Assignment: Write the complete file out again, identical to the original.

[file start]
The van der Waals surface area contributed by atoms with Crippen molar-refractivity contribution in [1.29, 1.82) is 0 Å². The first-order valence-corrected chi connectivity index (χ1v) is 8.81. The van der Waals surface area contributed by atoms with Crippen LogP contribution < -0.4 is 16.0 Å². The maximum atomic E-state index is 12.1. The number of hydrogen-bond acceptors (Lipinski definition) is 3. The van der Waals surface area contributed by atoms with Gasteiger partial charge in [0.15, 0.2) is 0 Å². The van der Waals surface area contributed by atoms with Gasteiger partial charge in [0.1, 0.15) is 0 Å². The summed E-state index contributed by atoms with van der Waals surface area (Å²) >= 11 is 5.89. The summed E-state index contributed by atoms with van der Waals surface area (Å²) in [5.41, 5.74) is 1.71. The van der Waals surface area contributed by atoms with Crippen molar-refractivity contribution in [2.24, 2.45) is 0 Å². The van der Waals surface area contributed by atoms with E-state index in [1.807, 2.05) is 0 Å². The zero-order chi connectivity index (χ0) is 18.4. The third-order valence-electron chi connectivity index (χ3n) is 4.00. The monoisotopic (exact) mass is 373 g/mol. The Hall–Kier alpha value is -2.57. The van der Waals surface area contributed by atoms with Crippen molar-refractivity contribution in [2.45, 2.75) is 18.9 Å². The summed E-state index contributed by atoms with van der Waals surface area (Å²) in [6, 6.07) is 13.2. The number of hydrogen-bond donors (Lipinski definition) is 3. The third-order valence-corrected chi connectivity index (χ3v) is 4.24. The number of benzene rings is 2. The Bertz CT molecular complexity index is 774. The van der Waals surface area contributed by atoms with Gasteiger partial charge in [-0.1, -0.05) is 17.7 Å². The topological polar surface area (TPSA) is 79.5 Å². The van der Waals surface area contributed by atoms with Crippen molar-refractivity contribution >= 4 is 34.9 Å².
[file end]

The van der Waals surface area contributed by atoms with Crippen molar-refractivity contribution in [1.29, 1.82) is 0 Å². The first-order valence-corrected chi connectivity index (χ1v) is 8.81. The van der Waals surface area contributed by atoms with Crippen LogP contribution < -0.4 is 16.0 Å². The maximum atomic E-state index is 12.1. The number of hydrogen-bond acceptors (Lipinski definition) is 3. The van der Waals surface area contributed by atoms with Gasteiger partial charge in [0.15, 0.2) is 0 Å². The van der Waals surface area contributed by atoms with Gasteiger partial charge in [0.1, 0.15) is 0 Å². The summed E-state index contributed by atoms with van der Waals surface area (Å²) >= 11 is 5.89. The summed E-state index contributed by atoms with van der Waals surface area (Å²) in [5.41, 5.74) is 1.71. The van der Waals surface area contributed by atoms with Crippen molar-refractivity contribution in [2.24, 2.45) is 0 Å². The van der Waals surface area contributed by atoms with E-state index in [1.807, 2.05) is 0 Å². The zero-order chi connectivity index (χ0) is 18.4. The third-order valence-electron chi connectivity index (χ3n) is 4.00. The monoisotopic (exact) mass is 373 g/mol. The Hall–Kier alpha value is -2.57. The van der Waals surface area contributed by atoms with Crippen molar-refractivity contribution in [2.45, 2.75) is 18.9 Å². The summed E-state index contributed by atoms with van der Waals surface area (Å²) in [6, 6.07) is 13.2. The number of hydrogen-bond donors (Lipinski definition) is 3. The third-order valence-corrected chi connectivity index (χ3v) is 4.24. The number of benzene rings is 2. The Bertz CT molecular complexity index is 774. The van der Waals surface area contributed by atoms with Gasteiger partial charge in [-0.1, -0.05) is 17.7 Å². The topological polar surface area (TPSA) is 79.5 Å². The van der Waals surface area contributed by atoms with Crippen molar-refractivity contribution >= 4 is 34.9 Å².